Sources: Feminist Pedagogy for Library Instruction

Feminist Pedagogy for Library Instruction. By Maria T. Accardi. Sacramento: Library Juice Press, 2013. 148 p. Paper $22 (ISBN 978-1-936117-55-0).

With Feminist Pedagogy for Library Instruction, librarian Maria T. Accardi gives the reader an interesting, innovative, and practical look at the intersection between library instruction and feminist pedagogy. Accardi directs the book towards instruction librarians interested in more progressive and theoretical approaches to library instruction in the academic setting. Feminism is defined in the text, and Accardi highlights her own personal stories about her life and her journey to both feminism and librarianship. This approach gives the reader a sense of what brought Accardi to study and write about this subject and why she feels it is an important addition to the field. She also provides information about feminist pedagogy in academia in general, giving a good overview of feminist pedagogy and what it means to be a “feminist teacher.” Although those who already share her progressive views may be more open to this way of teaching, any reader will gain knowledge of this important area of academic pedagogy, which focuses more on supportive interaction and less on passive learning. The author explains that, in many ways, library instruction has already recently embraced elements of feminist pedagogy: “library instruction favors active learning, a nurturing environment, and learner-centered pedagogy” (57). However, according to Accardi, turning to more explicitly progressive politics in the library instruction classroom creates a more feminist classroom and a path towards social change. As she explains: “Why make politics more explicit? Because this is how social change happens. This is how lives are transformed” (57). The book also describes assessment of learning outcomes from a feminist perspective.

Based on theory as well of years of practice, Accardi’s lessons for applying feminist methods are useful and practical. Most importantly, Accardi gives the reader appendixes with outlined and annotated examples of classroom assignments; librarians will find it easy to incorporate these examples into their own practice. The book also includes an extensive and helpful reading list for further exploration of the topics.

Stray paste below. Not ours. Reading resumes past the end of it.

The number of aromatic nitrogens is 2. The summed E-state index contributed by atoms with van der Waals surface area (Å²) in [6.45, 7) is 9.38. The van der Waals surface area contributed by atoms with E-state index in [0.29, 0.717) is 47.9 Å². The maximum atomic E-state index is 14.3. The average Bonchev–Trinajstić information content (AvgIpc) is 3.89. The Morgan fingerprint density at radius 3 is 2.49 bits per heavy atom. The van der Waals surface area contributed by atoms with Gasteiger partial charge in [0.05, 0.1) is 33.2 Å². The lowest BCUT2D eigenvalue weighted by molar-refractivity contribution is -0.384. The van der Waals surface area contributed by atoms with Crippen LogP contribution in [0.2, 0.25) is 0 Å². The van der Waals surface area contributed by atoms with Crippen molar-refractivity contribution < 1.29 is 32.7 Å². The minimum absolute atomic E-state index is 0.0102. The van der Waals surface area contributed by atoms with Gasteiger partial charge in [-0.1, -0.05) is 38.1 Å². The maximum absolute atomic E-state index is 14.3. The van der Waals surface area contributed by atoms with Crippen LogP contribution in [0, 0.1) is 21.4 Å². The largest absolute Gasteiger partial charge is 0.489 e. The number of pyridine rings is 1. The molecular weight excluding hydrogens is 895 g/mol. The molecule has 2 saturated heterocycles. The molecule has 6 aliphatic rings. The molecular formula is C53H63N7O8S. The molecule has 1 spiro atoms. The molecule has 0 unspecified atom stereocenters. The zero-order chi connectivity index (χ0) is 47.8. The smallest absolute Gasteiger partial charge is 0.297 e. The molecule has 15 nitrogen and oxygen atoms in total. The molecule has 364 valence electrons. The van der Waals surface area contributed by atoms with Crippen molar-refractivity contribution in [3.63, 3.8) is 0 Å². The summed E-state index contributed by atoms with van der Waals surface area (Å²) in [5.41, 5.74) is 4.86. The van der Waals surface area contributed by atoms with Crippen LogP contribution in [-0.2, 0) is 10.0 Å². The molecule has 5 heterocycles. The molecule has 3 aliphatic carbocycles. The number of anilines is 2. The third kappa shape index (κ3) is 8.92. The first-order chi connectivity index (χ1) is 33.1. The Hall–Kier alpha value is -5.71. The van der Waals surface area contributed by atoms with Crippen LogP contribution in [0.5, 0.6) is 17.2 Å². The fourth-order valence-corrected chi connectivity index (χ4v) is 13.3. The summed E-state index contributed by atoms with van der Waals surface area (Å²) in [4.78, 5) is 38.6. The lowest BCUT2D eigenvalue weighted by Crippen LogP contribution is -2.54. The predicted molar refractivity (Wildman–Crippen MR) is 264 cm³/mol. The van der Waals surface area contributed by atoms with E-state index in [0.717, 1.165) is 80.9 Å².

It is interesting to note that, unlike many academic librarians, Accardi claims that information literacy is not neutral or apolitical. It is difficult to avoid agreeing with her when she points out that the subject headings used in libraries are not always neutral or apolitical and that students searching for information on controversial topics cannot help but be influenced by how society views these issues.

Feminist Pedagogy for Information Literacy is a personal, theoretical, and practical approach to using feminist pedagogy to enhance and elevate library instruction and make it a much more respected part of higher education. This book is recommended for librarians, LIS students, and LIS faculty who are interested in expanding their theoretical and pedagogical understanding of library instruction and assessment in a progressive and interesting way.—Jennifer L. Smith, Serials/Documents Specialist, Carol Grotnes Belk Library at Elon University, Elon, North Carolina

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